How does science explain this phenomenon? We interviewed Julien Dubreuil, a marine biologist

How does science explain this phenomenon? We interviewed Julien Dubreuil, a marine biologist

The spread of octopuses on the sea floor is an epidemic for fishermen on the Atlantic coast. This year, they devour mollusks and crustaceans and deprive all hunters in the Great West. To find out more about this phenomenon, we interviewed Julien Dubreuil, a marine biologist.

For several months, octopuses ravaged the bottom of the Atlantic coast. Lobsters, muffins, scallops, no species are immune to the voracious appetite of cephalopods. A big loss in the profits of fishermen in western France because octopuses sometimes get into traps and gobble up the catch. Unexpected new competition disrupts the marine ecosystem and the fishing economy.

To understand where this phenomenon comes from and what solutions there may be, we interviewed Julien Dubreuil, a marine biologist in Quimper and project director of the Regional Commission for Marine Fisheries and Maritime Education of Brittany (CRPMEM).

Julien Dubrell, have you noticed the octopus breeding?

We are clearly in a quite exceptional year compared to the last historical series. The phenomenon of octopus proliferation has already been documented, and we have some in the scientific literature for the years 1950-1960. I consolidate the last numbers of Morbihan. Important numbers like this, We haven’t seen one in the last ten years of data. We’re 20 times bigger than we had last year, and therefore on really amazing payloads.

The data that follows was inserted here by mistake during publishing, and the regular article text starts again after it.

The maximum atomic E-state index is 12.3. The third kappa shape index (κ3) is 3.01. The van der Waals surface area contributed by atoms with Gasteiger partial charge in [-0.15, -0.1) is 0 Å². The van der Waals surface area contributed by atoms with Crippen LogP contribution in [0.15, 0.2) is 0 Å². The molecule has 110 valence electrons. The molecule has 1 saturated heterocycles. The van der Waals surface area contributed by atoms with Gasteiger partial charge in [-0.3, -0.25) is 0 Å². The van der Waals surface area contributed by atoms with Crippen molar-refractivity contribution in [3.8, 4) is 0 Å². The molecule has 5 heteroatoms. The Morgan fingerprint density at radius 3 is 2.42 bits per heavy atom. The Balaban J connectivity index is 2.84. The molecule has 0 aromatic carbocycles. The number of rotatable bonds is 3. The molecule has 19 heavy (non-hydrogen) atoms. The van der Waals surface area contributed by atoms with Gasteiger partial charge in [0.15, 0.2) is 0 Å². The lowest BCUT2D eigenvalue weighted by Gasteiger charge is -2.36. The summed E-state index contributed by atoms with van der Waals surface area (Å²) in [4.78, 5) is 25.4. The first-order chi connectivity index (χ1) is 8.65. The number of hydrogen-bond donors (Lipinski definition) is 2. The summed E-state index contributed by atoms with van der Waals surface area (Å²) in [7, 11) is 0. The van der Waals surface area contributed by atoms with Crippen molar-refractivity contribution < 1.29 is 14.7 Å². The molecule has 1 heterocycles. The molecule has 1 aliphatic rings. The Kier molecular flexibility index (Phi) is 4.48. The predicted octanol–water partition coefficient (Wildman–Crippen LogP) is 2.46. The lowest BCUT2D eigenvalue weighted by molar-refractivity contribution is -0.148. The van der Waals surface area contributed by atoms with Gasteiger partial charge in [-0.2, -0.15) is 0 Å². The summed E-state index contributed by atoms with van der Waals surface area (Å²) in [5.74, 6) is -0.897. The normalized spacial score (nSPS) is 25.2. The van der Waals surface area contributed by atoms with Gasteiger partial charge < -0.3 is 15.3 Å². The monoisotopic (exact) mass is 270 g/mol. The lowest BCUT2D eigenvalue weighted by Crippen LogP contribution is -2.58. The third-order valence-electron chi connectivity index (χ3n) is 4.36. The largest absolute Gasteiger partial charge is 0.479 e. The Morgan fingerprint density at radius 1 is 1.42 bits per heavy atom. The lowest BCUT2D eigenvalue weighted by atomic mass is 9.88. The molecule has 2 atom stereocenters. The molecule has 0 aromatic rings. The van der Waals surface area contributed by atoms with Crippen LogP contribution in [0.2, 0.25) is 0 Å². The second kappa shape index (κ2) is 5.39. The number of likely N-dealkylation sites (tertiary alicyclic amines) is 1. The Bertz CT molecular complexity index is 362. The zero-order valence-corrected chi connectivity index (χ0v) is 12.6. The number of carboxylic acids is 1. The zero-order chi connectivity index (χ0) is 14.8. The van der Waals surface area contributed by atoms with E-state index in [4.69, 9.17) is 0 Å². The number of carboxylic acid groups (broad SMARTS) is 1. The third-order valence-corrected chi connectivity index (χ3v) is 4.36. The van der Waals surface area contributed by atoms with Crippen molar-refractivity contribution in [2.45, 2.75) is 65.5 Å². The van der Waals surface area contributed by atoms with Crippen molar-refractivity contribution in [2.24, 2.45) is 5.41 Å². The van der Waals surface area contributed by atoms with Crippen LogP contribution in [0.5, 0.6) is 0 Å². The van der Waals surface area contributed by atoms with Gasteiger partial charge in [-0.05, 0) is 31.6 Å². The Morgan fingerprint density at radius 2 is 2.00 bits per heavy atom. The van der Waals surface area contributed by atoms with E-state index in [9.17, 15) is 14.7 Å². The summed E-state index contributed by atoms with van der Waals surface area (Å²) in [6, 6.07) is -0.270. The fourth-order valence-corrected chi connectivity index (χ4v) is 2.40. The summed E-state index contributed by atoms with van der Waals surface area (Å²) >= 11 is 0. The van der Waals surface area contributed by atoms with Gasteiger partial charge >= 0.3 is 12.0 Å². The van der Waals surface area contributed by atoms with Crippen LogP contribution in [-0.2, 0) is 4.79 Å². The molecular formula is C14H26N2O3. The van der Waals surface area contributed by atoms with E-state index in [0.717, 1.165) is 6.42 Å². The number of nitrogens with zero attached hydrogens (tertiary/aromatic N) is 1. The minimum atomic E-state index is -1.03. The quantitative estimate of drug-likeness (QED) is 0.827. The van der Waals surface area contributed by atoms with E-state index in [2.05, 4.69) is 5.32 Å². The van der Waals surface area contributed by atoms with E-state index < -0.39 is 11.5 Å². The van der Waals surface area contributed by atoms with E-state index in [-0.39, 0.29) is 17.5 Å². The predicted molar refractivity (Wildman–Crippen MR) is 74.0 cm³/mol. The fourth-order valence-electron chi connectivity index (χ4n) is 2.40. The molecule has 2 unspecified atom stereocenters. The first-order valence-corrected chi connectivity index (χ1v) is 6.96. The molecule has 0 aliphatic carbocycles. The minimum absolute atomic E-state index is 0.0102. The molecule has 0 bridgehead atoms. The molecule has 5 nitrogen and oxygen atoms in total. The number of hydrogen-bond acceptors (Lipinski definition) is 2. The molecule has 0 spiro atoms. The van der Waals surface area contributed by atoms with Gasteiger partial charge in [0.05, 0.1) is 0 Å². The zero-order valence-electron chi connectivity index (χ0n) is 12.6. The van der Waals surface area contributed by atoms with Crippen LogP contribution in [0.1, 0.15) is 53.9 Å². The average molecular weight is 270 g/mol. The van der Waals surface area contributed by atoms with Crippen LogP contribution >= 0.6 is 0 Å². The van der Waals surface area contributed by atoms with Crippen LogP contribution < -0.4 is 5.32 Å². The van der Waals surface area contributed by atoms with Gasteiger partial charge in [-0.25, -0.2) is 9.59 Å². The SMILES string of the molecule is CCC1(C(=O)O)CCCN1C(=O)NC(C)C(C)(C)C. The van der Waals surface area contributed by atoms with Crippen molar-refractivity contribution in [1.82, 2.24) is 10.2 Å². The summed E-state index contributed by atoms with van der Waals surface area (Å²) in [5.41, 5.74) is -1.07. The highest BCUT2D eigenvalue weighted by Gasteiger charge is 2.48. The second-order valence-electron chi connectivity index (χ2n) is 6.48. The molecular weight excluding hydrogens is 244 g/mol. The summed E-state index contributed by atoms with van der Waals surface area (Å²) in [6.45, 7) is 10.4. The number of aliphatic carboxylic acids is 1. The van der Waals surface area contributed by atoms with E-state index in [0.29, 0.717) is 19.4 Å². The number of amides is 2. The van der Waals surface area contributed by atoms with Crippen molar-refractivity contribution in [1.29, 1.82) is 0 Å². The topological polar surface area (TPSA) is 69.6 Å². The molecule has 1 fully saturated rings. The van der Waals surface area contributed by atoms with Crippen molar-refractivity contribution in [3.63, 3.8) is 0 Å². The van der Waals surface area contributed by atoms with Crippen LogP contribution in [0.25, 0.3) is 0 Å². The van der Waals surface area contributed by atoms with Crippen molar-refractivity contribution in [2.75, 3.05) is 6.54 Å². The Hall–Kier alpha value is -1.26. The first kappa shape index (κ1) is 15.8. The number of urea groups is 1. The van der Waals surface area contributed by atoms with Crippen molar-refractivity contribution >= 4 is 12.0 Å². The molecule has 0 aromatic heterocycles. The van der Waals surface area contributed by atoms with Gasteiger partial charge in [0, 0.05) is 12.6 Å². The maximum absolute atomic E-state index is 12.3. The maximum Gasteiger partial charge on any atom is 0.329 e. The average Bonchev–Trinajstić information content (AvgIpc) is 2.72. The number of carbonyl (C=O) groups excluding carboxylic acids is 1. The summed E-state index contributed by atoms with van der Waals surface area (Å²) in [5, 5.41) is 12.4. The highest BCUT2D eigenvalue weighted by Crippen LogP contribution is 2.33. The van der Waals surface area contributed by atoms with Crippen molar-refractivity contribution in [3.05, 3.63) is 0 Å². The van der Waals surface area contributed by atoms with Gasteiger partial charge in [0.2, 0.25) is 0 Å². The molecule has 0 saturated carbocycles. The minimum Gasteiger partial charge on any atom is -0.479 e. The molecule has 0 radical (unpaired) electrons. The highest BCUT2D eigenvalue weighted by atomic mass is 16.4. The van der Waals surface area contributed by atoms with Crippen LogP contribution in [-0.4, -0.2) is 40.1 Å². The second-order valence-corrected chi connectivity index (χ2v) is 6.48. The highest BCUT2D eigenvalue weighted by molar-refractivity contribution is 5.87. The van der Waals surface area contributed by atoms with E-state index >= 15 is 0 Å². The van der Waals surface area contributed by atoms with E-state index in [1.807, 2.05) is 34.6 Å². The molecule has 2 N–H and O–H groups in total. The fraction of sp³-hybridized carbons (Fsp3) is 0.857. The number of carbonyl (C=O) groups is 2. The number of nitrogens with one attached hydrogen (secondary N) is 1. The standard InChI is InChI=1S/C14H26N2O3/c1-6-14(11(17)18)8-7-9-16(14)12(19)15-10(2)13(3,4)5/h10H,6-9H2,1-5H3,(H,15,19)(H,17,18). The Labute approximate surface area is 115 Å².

What are the reasons for this spread?

What makes such a spread likely to occur is the favorable hydro-climatic conditions that have allowed the species to have good reproductive success in the past year. The bred species experienced more juveniles reaching adulthood and because they are a very fast-growing species, they do not live very long. In general, octopuses live between one and two years, they must grow very quickly and therefore eat a lot. She has a digestive system that is adapted to eating a large amount of food, especially oysters, crustaceans, crayfish, crabs, scallops, glass and oysters. It is the target staple food.

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How do we protect these resources and fishing companies?

It’s very complicated. There are several axes to work on. Already, we are forced to adapt management. We talked about the first shell deposits in Morbihan, which opened this week [mi-octobre 2021, NDLR]Management has been fully adapted, fewer licenses granted, fewer hunting days in the annual calendar and less hunting time. It is a very necessary adaptation to the fact that there are fewer shells in the deposit.

Another necessity and it is a paramount necessity, which is the ability to hunt and bring back all these predators. The octopus must be brought back, whether by shovel, trap, or trawl. It has commercial value and above all, what must be understood is that the octopus on the ground is an octopus that no longer eats shellfish on the beds. That’s why I’ve been talking to you about supporting the public authorities, they need to be alerted and we have to be flexible about regulations.

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